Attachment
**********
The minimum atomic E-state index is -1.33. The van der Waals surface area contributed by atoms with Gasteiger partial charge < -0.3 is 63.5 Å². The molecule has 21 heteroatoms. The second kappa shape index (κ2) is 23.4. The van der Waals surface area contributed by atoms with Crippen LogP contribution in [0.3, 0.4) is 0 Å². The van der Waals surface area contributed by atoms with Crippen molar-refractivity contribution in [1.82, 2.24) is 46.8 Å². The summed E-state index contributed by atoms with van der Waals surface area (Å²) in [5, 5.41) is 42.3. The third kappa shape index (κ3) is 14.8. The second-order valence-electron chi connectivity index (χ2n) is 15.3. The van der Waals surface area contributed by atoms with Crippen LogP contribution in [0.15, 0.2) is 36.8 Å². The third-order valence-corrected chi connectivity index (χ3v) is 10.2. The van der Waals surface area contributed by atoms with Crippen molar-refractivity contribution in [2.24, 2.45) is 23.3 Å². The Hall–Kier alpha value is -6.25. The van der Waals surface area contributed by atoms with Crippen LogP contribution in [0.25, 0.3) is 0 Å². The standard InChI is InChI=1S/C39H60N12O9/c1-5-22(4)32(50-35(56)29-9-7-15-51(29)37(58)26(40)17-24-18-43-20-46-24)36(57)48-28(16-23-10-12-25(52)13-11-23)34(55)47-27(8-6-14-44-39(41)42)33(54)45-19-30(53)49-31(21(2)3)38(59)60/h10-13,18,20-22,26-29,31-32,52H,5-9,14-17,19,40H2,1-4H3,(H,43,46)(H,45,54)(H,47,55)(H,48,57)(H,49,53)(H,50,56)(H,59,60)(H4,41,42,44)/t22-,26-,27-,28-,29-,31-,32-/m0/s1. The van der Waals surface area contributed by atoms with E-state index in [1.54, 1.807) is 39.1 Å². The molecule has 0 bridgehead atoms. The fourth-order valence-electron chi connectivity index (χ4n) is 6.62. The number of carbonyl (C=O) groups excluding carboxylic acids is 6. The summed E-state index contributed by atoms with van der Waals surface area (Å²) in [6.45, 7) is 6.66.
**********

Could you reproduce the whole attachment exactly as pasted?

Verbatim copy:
The minimum atomic E-state index is -1.33. The van der Waals surface area contributed by atoms with Gasteiger partial charge < -0.3 is 63.5 Å². The molecule has 21 heteroatoms. The second kappa shape index (κ2) is 23.4. The van der Waals surface area contributed by atoms with Crippen LogP contribution in [0.3, 0.4) is 0 Å². The van der Waals surface area contributed by atoms with Crippen molar-refractivity contribution in [1.82, 2.24) is 46.8 Å². The summed E-state index contributed by atoms with van der Waals surface area (Å²) in [5, 5.41) is 42.3. The third kappa shape index (κ3) is 14.8. The second-order valence-electron chi connectivity index (χ2n) is 15.3. The van der Waals surface area contributed by atoms with Crippen LogP contribution in [0.15, 0.2) is 36.8 Å². The third-order valence-corrected chi connectivity index (χ3v) is 10.2. The van der Waals surface area contributed by atoms with Crippen molar-refractivity contribution in [2.24, 2.45) is 23.3 Å². The Hall–Kier alpha value is -6.25. The van der Waals surface area contributed by atoms with Crippen LogP contribution in [0.25, 0.3) is 0 Å². The standard InChI is InChI=1S/C39H60N12O9/c1-5-22(4)32(50-35(56)29-9-7-15-51(29)37(58)26(40)17-24-18-43-20-46-24)36(57)48-28(16-23-10-12-25(52)13-11-23)34(55)47-27(8-6-14-44-39(41)42)33(54)45-19-30(53)49-31(21(2)3)38(59)60/h10-13,18,20-22,26-29,31-32,52H,5-9,14-17,19,40H2,1-4H3,(H,43,46)(H,45,54)(H,47,55)(H,48,57)(H,49,53)(H,50,56)(H,59,60)(H4,41,42,44)/t22-,26-,27-,28-,29-,31-,32-/m0/s1. The van der Waals surface area contributed by atoms with E-state index in [1.54, 1.807) is 39.1 Å². The molecule has 0 bridgehead atoms. The fourth-order valence-electron chi connectivity index (χ4n) is 6.62. The number of carbonyl (C=O) groups excluding carboxylic acids is 6. The summed E-state index contributed by atoms with van der Waals surface area (Å²) in [6.45, 7) is 6.66.